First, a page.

22740 Rayleigh

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22740 Rayleigh
Discovery [1]
Discovered by E. W. Elst
Discovery site La Silla Obs.
Discovery date 20 September 1998
MPC designation (22740) Rayleigh
Named after
Lord Rayleigh[2]
(English physicist)
1998 SX146 · 1986 SN
main-belt · (outer)[1]
background [3]
Orbital characteristics[1]
Epoch 4 September 2017 (JD 2458000.5)
Uncertainty parameter 0
Observation arc 30.47 yr (11,129 d)
Aphelion 3.9380 AU
Perihelion 2.5486 AU
3.2433 AU
Eccentricity 0.2142
5.84 yr (2,133 days)
0° 10m 7.32s / day
Inclination 3.1157°
Physical characteristics
Dimensions 9.819±2.434 km[4]

22740 Rayleigh, provisional designation 1998 SX146, is a background asteroid from the outermost regions of the asteroid belt, approximately 10 kilometers in diameter. It was discovered on 20 September 1998, by Belgian astronomer Eric Elst at the La Silla Observatory in Chile. It is one of few asteroids located in the 2 : 1 resonance with Jupiter. The asteroid was named for English physicist and Nobel laureate Lord Rayleigh.[2]

Orbit and classification[edit]

Rayleigh is a non-family asteroid from the main belt's background population.[3] It is one of few asteroids located in the Hecuba gap (2 : 1 mean motion resonance with Jupiter) near 3.27 AU.[5]

It orbits the Sun in the outer asteroid belt at a distance of 2.5–3.9 AU once every 5 years and 10 months (2,133 days; semi-major axis of 3.24 AU). Its orbit has an eccentricity of 0.21 and an inclination of 3° with respect to the ecliptic.[1] The body's observation arc begins with its observations as 1986 SN at Klet Observatory in September 1986, or 13 years prior to its official discovery observation at La Silla.[2]

Physical characteristics[edit]

Diameter and albedo[edit]

According to the survey carried out by the NEOWISE mission of NASA's Wide-field Infrared Survey Explorer, Rayleigh measures 9.819 kilometers in diameter and its surface has an albedo of 0.088.[4]

Rotation period[edit]

As of 2018, no rotational lightcurve of Rayleigh has been obtained from photometric observations. The body's rotation period, pole and shape remain unknown.[1][6]


This minor planet was named after English physicist John William Strutt, 3rd Baron Rayleigh (Lord Rayleigh; 1842–1919), who discovered the noble gas argon and was awarded the Nobel Prize in Physics in 1904 (also see list of laureates).[2] The official naming citation was published by the Minor Planet Center on 1 June 2007 (M.P.C. 59923).[7] The lunar crater Rayleigh as well as the crater Rayleigh on Mars are also named in his honor.[8][9]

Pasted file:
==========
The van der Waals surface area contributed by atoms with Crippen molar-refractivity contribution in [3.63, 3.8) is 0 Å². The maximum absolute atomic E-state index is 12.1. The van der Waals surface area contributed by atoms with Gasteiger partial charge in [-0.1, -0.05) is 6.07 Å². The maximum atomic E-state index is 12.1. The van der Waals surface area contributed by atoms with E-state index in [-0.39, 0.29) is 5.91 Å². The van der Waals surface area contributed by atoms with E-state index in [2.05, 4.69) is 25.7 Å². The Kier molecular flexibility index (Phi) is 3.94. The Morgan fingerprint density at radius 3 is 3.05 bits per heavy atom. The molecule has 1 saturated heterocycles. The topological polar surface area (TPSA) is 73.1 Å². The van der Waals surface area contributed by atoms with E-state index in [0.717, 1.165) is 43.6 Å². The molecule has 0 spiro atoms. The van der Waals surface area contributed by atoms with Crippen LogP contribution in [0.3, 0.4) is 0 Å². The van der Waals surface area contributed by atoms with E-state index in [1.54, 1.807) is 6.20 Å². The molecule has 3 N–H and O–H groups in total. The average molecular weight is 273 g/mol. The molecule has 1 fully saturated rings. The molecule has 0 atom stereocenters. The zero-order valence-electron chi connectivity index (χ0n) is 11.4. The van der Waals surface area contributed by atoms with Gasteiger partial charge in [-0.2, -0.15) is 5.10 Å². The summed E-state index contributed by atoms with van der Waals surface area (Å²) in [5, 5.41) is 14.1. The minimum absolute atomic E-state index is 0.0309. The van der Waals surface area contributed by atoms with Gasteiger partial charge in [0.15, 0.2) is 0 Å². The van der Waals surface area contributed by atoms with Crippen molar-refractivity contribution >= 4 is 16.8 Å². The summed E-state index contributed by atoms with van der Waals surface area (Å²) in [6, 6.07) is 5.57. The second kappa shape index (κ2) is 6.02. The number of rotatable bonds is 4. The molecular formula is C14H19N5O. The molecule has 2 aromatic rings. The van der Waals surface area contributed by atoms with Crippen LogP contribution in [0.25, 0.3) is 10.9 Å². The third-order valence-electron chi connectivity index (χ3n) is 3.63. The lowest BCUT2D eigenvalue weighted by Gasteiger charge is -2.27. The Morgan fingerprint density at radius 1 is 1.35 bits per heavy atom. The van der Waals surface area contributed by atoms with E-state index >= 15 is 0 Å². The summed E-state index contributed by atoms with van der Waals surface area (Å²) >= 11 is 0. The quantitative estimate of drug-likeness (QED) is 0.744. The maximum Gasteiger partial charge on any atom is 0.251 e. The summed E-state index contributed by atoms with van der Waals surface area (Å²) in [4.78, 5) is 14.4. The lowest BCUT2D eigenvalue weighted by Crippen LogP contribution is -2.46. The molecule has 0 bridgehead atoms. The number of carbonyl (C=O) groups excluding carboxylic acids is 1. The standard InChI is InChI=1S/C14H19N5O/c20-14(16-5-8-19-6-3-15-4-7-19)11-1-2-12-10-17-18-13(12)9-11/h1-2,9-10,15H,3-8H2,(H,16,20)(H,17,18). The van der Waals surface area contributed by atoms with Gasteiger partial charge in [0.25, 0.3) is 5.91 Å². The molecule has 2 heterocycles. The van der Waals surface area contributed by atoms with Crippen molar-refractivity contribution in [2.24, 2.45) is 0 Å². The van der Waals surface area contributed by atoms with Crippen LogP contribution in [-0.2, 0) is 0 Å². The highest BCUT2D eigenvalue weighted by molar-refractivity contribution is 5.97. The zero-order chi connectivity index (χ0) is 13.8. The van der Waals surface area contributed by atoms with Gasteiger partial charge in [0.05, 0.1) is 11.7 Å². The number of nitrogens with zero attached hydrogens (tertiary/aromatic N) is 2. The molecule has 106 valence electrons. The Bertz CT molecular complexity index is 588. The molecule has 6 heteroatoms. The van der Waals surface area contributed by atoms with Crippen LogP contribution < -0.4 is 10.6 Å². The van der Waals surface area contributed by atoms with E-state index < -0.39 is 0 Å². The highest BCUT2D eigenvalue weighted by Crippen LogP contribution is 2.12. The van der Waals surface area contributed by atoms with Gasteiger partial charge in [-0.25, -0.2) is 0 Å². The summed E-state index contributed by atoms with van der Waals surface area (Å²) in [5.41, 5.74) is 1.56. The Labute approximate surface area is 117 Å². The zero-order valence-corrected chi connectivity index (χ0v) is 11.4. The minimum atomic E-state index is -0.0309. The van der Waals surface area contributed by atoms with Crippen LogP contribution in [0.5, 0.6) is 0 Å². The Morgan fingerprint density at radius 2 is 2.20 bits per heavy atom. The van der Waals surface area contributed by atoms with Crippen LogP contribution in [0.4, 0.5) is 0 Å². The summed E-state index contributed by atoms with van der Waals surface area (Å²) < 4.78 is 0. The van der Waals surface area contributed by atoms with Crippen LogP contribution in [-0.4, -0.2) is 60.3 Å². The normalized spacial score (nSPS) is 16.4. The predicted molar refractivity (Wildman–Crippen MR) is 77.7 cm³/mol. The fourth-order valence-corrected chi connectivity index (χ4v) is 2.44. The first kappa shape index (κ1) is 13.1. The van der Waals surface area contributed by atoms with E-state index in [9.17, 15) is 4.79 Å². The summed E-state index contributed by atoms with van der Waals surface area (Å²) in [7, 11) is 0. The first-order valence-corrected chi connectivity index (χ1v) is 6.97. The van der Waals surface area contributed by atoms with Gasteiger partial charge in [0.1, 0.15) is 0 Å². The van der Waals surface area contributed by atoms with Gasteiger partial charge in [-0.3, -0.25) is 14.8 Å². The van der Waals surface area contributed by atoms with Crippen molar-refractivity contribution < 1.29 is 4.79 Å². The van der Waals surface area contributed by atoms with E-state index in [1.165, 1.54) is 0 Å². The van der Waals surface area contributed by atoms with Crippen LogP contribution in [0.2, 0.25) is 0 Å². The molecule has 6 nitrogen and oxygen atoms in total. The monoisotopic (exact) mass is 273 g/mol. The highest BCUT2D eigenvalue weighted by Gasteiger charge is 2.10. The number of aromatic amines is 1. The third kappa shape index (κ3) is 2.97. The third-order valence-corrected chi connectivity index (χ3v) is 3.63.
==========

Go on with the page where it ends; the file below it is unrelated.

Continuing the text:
1. ^ a b c d e f "JPL Small-Body Database Browser: 22740 Rayleigh (1998 SX146)" (2017-03-20 last obs.). Jet Propulsion Laboratory. Retrieved 31 January 2018. 
  2. ^ a b c d "22740 Rayleigh (1998 SX146)". Minor Planet Center. Retrieved 31 January 2018. 
  3. ^ a b "Small Bodies Data Ferret". Nesvorny HCM Asteroid Families V3.0. Retrieved 31 January 2018. 
  4. ^ a b c Nugent, C. R.; Mainzer, A.; Masiero, J.; Bauer, J.; Cutri, R. M.; Grav, T.; et al. (December 2015). "NEOWISE Reactivation Mission Year One: Preliminary Asteroid Diameters and Albedos". The Astrophysical Journal. 814 (2): 13. arXiv:1509.02522Freely accessible. Bibcode:2015ApJ...814..117N. doi:10.1088/0004-637X/814/2/117. Retrieved 31 January 2018. 
  5. ^ Roig, F.; Nesvorný, D.; Ferraz-Mello, S. (September 2002). "Asteroids in the 2 : 1 resonance with Jupiter: dynamics and size distribution [ Erratum: 2002MNRAS.336.1391R ]". Monthly Notices of the Royal Astronomical Society. 335 (2): 417–431. Bibcode:2002MNRAS.335..417R. doi:10.1046/j.1365-8711.2002.05635.x. Retrieved 31 March 2017. 
  6. ^ "LCDB Data for (22740) Rayleigh". Asteroid Lightcurve Database (LCDB). Retrieved 31 January 2018. 
  7. ^ "MPC/MPO/MPS Archive". Minor Planet Center. Retrieved 31 January 2018. 
  8. ^ "Lunar crater Rayleigh". Gazetteer of Planetary Nomenclature. USGS Astrogeology Research Program.
  9. ^ "Martian crater Rayleigh". Gazetteer of Planetary Nomenclature. USGS Astrogeology Research Program.

External links[edit]